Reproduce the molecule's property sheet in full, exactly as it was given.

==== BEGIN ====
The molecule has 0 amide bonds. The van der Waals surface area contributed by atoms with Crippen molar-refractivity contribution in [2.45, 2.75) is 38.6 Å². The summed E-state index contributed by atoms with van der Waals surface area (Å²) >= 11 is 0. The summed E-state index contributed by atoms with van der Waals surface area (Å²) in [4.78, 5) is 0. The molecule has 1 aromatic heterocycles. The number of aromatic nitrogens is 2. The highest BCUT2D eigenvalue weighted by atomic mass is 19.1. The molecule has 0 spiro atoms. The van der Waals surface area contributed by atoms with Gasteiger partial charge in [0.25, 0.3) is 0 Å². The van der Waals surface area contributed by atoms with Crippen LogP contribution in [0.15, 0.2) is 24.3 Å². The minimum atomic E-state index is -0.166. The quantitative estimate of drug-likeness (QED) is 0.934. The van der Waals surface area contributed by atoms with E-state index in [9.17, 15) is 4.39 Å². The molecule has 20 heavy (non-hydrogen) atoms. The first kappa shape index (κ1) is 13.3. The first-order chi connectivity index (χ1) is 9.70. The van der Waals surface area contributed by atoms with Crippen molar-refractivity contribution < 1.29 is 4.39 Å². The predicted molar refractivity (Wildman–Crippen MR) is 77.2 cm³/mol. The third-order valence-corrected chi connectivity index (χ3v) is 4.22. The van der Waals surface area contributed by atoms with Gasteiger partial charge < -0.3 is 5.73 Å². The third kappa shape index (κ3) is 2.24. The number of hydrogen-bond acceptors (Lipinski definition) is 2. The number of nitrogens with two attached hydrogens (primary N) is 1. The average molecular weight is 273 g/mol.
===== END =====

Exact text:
The molecule has 0 amide bonds. The van der Waals surface area contributed by atoms with Crippen molar-refractivity contribution in [2.45, 2.75) is 38.6 Å². The summed E-state index contributed by atoms with van der Waals surface area (Å²) >= 11 is 0. The summed E-state index contributed by atoms with van der Waals surface area (Å²) in [4.78, 5) is 0. The molecule has 1 aromatic heterocycles. The number of aromatic nitrogens is 2. The highest BCUT2D eigenvalue weighted by atomic mass is 19.1. The molecule has 0 spiro atoms. The van der Waals surface area contributed by atoms with Gasteiger partial charge in [0.25, 0.3) is 0 Å². The van der Waals surface area contributed by atoms with Crippen LogP contribution in [0.15, 0.2) is 24.3 Å². The minimum atomic E-state index is -0.166. The quantitative estimate of drug-likeness (QED) is 0.934. The van der Waals surface area contributed by atoms with E-state index in [9.17, 15) is 4.39 Å². The molecule has 20 heavy (non-hydrogen) atoms. The first kappa shape index (κ1) is 13.3. The first-order chi connectivity index (χ1) is 9.70. The van der Waals surface area contributed by atoms with Crippen molar-refractivity contribution < 1.29 is 4.39 Å². The predicted molar refractivity (Wildman–Crippen MR) is 77.2 cm³/mol. The third-order valence-corrected chi connectivity index (χ3v) is 4.22. The van der Waals surface area contributed by atoms with Gasteiger partial charge < -0.3 is 5.73 Å². The third kappa shape index (κ3) is 2.24. The number of hydrogen-bond acceptors (Lipinski definition) is 2. The number of nitrogens with two attached hydrogens (primary N) is 1. The average molecular weight is 273 g/mol.